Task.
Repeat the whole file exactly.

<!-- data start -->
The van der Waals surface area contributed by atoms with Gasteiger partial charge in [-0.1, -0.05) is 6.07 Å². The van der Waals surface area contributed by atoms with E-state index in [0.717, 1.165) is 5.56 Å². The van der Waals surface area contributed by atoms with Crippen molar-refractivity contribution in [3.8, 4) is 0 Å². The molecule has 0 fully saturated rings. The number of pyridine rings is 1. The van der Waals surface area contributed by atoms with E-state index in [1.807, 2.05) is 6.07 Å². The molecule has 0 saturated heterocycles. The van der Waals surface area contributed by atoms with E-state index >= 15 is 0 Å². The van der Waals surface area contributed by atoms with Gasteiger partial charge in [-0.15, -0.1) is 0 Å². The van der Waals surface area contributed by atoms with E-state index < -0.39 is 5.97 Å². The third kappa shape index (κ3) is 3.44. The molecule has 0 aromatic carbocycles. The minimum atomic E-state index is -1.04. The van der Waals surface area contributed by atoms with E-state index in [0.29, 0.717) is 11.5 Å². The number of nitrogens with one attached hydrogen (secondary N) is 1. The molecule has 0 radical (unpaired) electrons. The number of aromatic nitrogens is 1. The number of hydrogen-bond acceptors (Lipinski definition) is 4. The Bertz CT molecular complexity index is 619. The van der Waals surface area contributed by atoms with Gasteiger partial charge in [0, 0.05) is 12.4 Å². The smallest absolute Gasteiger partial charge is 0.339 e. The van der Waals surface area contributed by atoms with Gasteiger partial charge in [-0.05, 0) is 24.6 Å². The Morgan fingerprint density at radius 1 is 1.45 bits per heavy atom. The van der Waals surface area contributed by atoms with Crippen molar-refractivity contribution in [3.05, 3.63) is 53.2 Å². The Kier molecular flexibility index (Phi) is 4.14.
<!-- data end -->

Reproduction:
The van der Waals surface area contributed by atoms with Gasteiger partial charge in [-0.1, -0.05) is 6.07 Å². The van der Waals surface area contributed by atoms with E-state index in [0.717, 1.165) is 5.56 Å². The van der Waals surface area contributed by atoms with Crippen molar-refractivity contribution in [3.8, 4) is 0 Å². The molecule has 0 fully saturated rings. The number of pyridine rings is 1. The van der Waals surface area contributed by atoms with E-state index in [1.807, 2.05) is 6.07 Å². The molecule has 0 saturated heterocycles. The van der Waals surface area contributed by atoms with E-state index >= 15 is 0 Å². The van der Waals surface area contributed by atoms with Gasteiger partial charge in [-0.15, -0.1) is 0 Å². The van der Waals surface area contributed by atoms with E-state index < -0.39 is 5.97 Å². The third kappa shape index (κ3) is 3.44. The molecule has 0 aromatic carbocycles. The minimum atomic E-state index is -1.04. The van der Waals surface area contributed by atoms with E-state index in [0.29, 0.717) is 11.5 Å². The number of nitrogens with one attached hydrogen (secondary N) is 1. The molecule has 0 radical (unpaired) electrons. The number of aromatic nitrogens is 1. The number of hydrogen-bond acceptors (Lipinski definition) is 4. The Bertz CT molecular complexity index is 619. The van der Waals surface area contributed by atoms with Gasteiger partial charge in [0, 0.05) is 12.4 Å². The smallest absolute Gasteiger partial charge is 0.339 e. The van der Waals surface area contributed by atoms with Gasteiger partial charge in [-0.05, 0) is 24.6 Å². The Morgan fingerprint density at radius 1 is 1.45 bits per heavy atom. The van der Waals surface area contributed by atoms with Crippen molar-refractivity contribution in [3.05, 3.63) is 53.2 Å². The Kier molecular flexibility index (Phi) is 4.14.